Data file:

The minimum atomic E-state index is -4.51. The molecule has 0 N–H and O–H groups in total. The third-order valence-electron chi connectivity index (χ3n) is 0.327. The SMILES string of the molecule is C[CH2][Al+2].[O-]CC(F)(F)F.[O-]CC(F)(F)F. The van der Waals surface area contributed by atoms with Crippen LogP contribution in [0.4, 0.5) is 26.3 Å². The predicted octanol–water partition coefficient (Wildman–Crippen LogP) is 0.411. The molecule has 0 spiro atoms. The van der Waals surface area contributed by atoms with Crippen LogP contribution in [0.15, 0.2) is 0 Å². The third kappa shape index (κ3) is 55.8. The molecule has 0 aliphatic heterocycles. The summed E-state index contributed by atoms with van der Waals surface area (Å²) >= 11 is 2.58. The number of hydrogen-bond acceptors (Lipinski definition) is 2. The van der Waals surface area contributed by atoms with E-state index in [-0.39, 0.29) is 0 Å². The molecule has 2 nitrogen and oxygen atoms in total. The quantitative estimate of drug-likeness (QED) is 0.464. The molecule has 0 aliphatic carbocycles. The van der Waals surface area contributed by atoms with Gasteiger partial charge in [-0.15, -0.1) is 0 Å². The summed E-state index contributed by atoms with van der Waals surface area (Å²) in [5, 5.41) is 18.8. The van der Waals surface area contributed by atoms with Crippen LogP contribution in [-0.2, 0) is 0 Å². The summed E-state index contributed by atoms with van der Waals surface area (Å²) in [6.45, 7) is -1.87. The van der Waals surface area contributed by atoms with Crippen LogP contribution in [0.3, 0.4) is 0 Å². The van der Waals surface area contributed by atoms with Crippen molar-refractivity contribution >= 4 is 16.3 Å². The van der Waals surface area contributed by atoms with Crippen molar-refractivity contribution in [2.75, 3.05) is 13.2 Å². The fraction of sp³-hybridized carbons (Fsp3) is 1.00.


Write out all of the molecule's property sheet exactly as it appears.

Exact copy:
The minimum atomic E-state index is -4.51. The molecule has 0 N–H and O–H groups in total. The third-order valence-electron chi connectivity index (χ3n) is 0.327. The SMILES string of the molecule is C[CH2][Al+2].[O-]CC(F)(F)F.[O-]CC(F)(F)F. The van der Waals surface area contributed by atoms with Crippen LogP contribution in [0.4, 0.5) is 26.3 Å². The predicted octanol–water partition coefficient (Wildman–Crippen LogP) is 0.411. The molecule has 0 spiro atoms. The van der Waals surface area contributed by atoms with Crippen LogP contribution in [0.15, 0.2) is 0 Å². The third kappa shape index (κ3) is 55.8. The molecule has 0 aliphatic heterocycles. The summed E-state index contributed by atoms with van der Waals surface area (Å²) >= 11 is 2.58. The number of hydrogen-bond acceptors (Lipinski definition) is 2. The van der Waals surface area contributed by atoms with E-state index in [-0.39, 0.29) is 0 Å². The molecule has 2 nitrogen and oxygen atoms in total. The quantitative estimate of drug-likeness (QED) is 0.464. The molecule has 0 aliphatic carbocycles. The van der Waals surface area contributed by atoms with Gasteiger partial charge in [-0.15, -0.1) is 0 Å². The summed E-state index contributed by atoms with van der Waals surface area (Å²) in [5, 5.41) is 18.8. The van der Waals surface area contributed by atoms with Crippen LogP contribution in [-0.2, 0) is 0 Å². The summed E-state index contributed by atoms with van der Waals surface area (Å²) in [6.45, 7) is -1.87. The van der Waals surface area contributed by atoms with Crippen LogP contribution in [0.3, 0.4) is 0 Å². The van der Waals surface area contributed by atoms with Crippen molar-refractivity contribution >= 4 is 16.3 Å². The van der Waals surface area contributed by atoms with Crippen molar-refractivity contribution in [2.75, 3.05) is 13.2 Å². The fraction of sp³-hybridized carbons (Fsp3) is 1.00.